Alternative names: Meo, Miao, various tribal and clan names
Location: northern Laos, Thai refugee camps, USA
Population: about 400,000 (est.)
%of population: 10% (est. of Laos population)
Religion: indigenous beliefs
Language: related to Chinese
The Hmong, also called Meo or Miao, of Laos are a hill-dwelling people numbering some 400,000 or 10% of the population of Laos. They are closely related to the Chinese (and sometimes referred to as “Aboriginal Chinese”) who entered Laos from Yunnan province only during the 1840s. Although there are over five million Meo remaining in China, and others in Thailand and Vietnam, the groups have gradually become separate.
The Hmong are agriculturists and pig herders who also cultivate the opium poppy. Soil erosion causes villages to move to new areas several times in each generation. Hmong society is strongly hierarchical and there are firm clan loyalties; during the French colonial period the French were able to control the entire tribe by favouring and educating members of the dominant family, and volunteer battalions of mountain tribesmen fought with the French until the fall of Dien Bien Phu in 1954.
In 1959, the American CIA found these dispersed former soldiers and began to form the “clandestine army”. In all 30,000 full-time soldiers and 40,000 reserves of village militiamen were trained and supplied with weapons by the CIA and Green Berets and came under the leadership of the commander of the ex-French-Meo troops, Vang Pao. Allegiance to Vang Pao was expected from all Meo troops and this created difficulties between the various clans as it upset the hierarchy of clan loyalties. The territory controlled by this army at one stage exceeded that of the legitimate Lao government.
In 1967, the communist offensive pushed the Hmong from their territory in the north back to the area around the Plain of Jars which was taken by the Pathet Lao and then bombed intensively by the Americans. Many Hmong fled while others were evacuated; by the ceasefire of 1973 there were about 200,000 Meo refugees crowded into American camps in the valleys of the Mekong river and many abandoned their allegiance to Vang Pao who had lost 25% of his army. American influence was strong in the camps and Hmong traditions were further weakened.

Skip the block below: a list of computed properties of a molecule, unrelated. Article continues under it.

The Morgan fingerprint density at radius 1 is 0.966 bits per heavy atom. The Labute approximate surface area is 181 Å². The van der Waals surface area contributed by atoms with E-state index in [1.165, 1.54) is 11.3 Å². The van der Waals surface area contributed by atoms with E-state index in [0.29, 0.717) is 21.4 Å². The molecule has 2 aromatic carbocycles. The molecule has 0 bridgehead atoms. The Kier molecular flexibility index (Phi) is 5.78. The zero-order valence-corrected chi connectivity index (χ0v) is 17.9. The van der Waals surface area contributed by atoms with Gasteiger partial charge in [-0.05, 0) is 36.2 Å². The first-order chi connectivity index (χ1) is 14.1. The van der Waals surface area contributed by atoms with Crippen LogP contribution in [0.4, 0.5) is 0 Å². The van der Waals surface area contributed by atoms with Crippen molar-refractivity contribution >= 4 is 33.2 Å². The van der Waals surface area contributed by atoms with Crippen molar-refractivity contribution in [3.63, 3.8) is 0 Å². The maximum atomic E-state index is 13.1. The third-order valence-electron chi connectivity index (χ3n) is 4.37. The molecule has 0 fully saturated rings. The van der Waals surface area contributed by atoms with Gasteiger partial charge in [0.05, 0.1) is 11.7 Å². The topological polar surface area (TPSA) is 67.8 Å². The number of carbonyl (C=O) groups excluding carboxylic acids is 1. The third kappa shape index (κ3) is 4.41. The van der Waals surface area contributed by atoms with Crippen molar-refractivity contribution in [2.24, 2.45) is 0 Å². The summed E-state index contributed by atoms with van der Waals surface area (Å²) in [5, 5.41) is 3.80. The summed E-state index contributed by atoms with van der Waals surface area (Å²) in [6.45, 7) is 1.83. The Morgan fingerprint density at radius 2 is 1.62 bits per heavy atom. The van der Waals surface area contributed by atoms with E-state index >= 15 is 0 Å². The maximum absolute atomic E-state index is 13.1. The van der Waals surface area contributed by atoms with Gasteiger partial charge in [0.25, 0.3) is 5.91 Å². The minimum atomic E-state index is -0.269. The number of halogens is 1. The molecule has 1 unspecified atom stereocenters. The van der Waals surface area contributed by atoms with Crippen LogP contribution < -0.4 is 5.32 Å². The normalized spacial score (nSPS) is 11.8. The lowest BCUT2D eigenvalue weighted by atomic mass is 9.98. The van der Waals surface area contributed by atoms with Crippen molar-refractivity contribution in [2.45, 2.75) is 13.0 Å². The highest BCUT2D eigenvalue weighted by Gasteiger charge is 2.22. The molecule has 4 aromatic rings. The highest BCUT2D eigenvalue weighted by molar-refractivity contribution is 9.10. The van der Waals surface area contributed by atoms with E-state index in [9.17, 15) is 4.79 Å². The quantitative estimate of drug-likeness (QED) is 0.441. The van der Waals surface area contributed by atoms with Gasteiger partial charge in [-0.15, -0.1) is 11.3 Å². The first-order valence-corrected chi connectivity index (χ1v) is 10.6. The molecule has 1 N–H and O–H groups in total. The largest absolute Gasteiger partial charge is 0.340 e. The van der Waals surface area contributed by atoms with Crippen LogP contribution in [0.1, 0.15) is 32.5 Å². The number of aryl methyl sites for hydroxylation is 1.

A coalition government formed in 1974 placed emphasis on the unity and equality of all minorities with the majority Lao people. However, plans to return the refugees to their homes and rehabilitate them were thwarted when Vang Pao refused admission to the census teams. No longer supported by the CIA, Vang Pao had sided with the anti-Pathet Lao element and when the Pathet Lao took over Laos in 1975 he fled to Thailand with some 25,000 Meo. Vang Pao’s forces maintained guerrilla resistance for several years before disintegrating into small bands. There have been reports of Hmong guerrillas operating in northern Laos and allegations of atrocities from both sides.
It is difficult to evaluate the situation of Hmong in Laos today, as it is a largely closed society and the area is not easily accessible. Reports state that in recent years a more conciliatory approach towards them is being taken by the Laotian government and that conditions are improving but that the majority lowland culture is predominant, education is in Lao and that “model villages” have been built.
Large numbers of Hmong live in exile, mainly in Thailand, the USA and France. After 1975 many Hmong fled to Thailand fearful of Pathet Lao reprisals. In 1975 there were 25,000 refugees, in 1976 45,000 and by 1979 60,000 refugees in the camps in Thailand while many thousands of others were thought to have died while attempting to leave. In 1986 there were probably 40,000 Hmong refugees in Thailand, 40,000 resettled in the USA and between 6,000 and 8,000 in France. The Hmong in exile remain a dispossessed people who have suffered almost total social disruption and largely lack the education and skills to integrate in western society.